The difficulty of achieving comparative generalizations is directly linked with the problem of escaping from ethnocentric bias. 2 RETHINKING ANTHROPOLOGY As is appropriate to an occasion I when we honour the memory of Bronislaw MaUnowski, am going to be thoroughly egotistical. I shall imply there my own is merit by condemning the work of in my closest friends. But purpose is to distinguish between two rather similar varieties of comparative generalization, both of which turn up from time to time in contemporary British social anthropology.

One of these, which I dislike, derives from the work of Radcliffe-Brown; the other, which I admire, derives from the work of Levi-Strauss. It is important that the differences between these two approaches be properly understood, so I shall draw my illustrations in sharp contrast, all black and all white. In this harsh and exaggerated form Professor Levi-Strauss method my malice. My might well repudiate the authorship of the ideas which I am trying to convey. Hence my egotism; let the blame be wholly mine. My problem is simple.

How can a modern social anthropologist, with all the work of Malinowski and Radcliffc-Brown and their successors at his elbow, embark upon generalization with any hope of arriving at a satisfying conclusion? My answer is quite simple too; it is this: By thinking of the organizational ideas that are present in any society as constituting a mathematical pattern. The rest of what I have to say that is simply an elaboration of this cryptic statement. concern is with generalization, not with maintained that the objective of social anthropology was the ‘comparison of social structures’.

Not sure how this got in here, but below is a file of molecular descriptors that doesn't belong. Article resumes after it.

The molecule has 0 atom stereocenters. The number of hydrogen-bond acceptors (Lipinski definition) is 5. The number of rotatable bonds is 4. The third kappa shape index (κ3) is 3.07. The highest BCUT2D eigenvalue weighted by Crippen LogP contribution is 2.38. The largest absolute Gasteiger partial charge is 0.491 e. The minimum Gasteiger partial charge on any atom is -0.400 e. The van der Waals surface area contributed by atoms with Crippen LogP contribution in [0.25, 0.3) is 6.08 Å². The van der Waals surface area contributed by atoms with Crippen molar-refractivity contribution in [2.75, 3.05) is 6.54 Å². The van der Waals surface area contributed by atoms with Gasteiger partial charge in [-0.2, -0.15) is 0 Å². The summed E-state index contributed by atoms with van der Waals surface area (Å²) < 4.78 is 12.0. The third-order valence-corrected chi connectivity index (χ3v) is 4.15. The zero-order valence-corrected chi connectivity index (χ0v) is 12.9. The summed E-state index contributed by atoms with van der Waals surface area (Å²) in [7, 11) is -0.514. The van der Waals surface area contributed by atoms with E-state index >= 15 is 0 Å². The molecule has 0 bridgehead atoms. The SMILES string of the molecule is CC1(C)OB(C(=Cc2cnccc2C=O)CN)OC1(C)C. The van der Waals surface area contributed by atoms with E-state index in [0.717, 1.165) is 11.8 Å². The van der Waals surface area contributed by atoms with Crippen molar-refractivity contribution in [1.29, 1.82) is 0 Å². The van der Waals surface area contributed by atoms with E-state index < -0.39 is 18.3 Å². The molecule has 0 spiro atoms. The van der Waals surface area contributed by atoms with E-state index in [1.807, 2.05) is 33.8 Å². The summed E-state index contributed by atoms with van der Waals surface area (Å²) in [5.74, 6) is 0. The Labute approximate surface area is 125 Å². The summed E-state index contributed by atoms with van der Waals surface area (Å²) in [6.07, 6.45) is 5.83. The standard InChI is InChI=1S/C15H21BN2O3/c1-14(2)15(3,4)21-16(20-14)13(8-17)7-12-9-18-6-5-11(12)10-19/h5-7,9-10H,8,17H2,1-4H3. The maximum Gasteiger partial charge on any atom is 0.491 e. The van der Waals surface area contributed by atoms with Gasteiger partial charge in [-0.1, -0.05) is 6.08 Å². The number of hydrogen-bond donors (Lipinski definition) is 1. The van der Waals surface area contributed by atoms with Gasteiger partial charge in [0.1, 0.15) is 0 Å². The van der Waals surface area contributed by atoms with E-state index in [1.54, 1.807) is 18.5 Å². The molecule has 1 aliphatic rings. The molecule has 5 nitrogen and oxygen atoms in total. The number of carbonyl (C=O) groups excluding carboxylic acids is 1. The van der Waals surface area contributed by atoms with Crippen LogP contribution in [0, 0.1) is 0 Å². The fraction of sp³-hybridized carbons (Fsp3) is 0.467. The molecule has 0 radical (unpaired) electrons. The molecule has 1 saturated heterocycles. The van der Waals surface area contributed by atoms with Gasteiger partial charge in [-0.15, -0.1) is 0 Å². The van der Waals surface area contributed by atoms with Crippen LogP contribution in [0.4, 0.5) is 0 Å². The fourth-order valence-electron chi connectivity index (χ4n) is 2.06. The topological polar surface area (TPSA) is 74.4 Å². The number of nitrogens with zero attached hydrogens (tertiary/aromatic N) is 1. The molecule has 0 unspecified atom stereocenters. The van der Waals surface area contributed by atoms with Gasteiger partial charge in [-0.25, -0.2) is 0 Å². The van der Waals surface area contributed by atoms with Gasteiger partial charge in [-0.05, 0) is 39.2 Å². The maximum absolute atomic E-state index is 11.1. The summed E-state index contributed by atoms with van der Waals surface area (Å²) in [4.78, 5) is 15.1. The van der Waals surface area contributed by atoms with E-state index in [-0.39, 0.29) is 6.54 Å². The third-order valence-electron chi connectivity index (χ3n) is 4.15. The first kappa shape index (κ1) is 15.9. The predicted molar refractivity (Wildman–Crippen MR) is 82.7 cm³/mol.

In explaining this he asserted that when we distinguish and compare different types of social structure we are doing the same kind of thing as when we distinguish different kinds of sea shell according to their structural type (RadcliffeBrown, 1953, p. 109). Generalization is quite a different kind of mental First let me emphasize my comparison. Radcliffe-Brown operation. Let me illustrate this point. two points can be joined by a straight line and you can represent this straight line mathematically by a sm^G. first order algebraic equation.